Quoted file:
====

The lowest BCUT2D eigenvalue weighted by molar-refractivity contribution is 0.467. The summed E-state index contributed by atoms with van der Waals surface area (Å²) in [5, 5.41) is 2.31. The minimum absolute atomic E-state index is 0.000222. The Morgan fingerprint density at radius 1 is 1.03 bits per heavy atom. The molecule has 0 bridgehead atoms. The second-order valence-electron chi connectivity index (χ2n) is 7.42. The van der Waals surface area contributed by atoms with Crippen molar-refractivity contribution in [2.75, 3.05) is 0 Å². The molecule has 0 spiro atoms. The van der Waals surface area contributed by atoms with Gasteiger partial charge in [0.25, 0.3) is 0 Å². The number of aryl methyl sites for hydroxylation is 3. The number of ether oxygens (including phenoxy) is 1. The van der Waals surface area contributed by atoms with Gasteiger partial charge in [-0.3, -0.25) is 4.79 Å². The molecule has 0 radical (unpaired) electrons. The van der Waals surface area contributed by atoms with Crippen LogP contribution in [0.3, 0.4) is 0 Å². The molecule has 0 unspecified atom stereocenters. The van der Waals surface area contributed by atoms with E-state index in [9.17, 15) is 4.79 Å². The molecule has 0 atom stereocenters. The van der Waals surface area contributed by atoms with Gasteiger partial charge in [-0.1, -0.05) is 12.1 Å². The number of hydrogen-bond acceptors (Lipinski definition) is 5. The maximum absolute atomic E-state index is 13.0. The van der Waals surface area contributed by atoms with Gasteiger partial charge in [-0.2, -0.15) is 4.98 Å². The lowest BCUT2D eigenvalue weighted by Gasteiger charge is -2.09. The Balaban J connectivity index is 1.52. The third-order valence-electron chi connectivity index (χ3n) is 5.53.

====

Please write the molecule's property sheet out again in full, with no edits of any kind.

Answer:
The lowest BCUT2D eigenvalue weighted by molar-refractivity contribution is 0.467. The summed E-state index contributed by atoms with van der Waals surface area (Å²) in [5, 5.41) is 2.31. The minimum absolute atomic E-state index is 0.000222. The Morgan fingerprint density at radius 1 is 1.03 bits per heavy atom. The molecule has 0 bridgehead atoms. The second-order valence-electron chi connectivity index (χ2n) is 7.42. The van der Waals surface area contributed by atoms with Crippen molar-refractivity contribution in [2.75, 3.05) is 0 Å². The molecule has 0 spiro atoms. The van der Waals surface area contributed by atoms with Gasteiger partial charge in [0.25, 0.3) is 0 Å². The number of aryl methyl sites for hydroxylation is 3. The number of ether oxygens (including phenoxy) is 1. The van der Waals surface area contributed by atoms with Gasteiger partial charge in [-0.3, -0.25) is 4.79 Å². The molecule has 0 radical (unpaired) electrons. The van der Waals surface area contributed by atoms with Crippen LogP contribution in [0.3, 0.4) is 0 Å². The molecule has 0 unspecified atom stereocenters. The van der Waals surface area contributed by atoms with E-state index in [9.17, 15) is 4.79 Å². The molecule has 0 atom stereocenters. The van der Waals surface area contributed by atoms with Gasteiger partial charge in [-0.1, -0.05) is 12.1 Å². The number of hydrogen-bond acceptors (Lipinski definition) is 5. The maximum absolute atomic E-state index is 13.0. The van der Waals surface area contributed by atoms with Gasteiger partial charge in [-0.2, -0.15) is 4.98 Å². The lowest BCUT2D eigenvalue weighted by Gasteiger charge is -2.09. The Balaban J connectivity index is 1.52. The third-order valence-electron chi connectivity index (χ3n) is 5.53.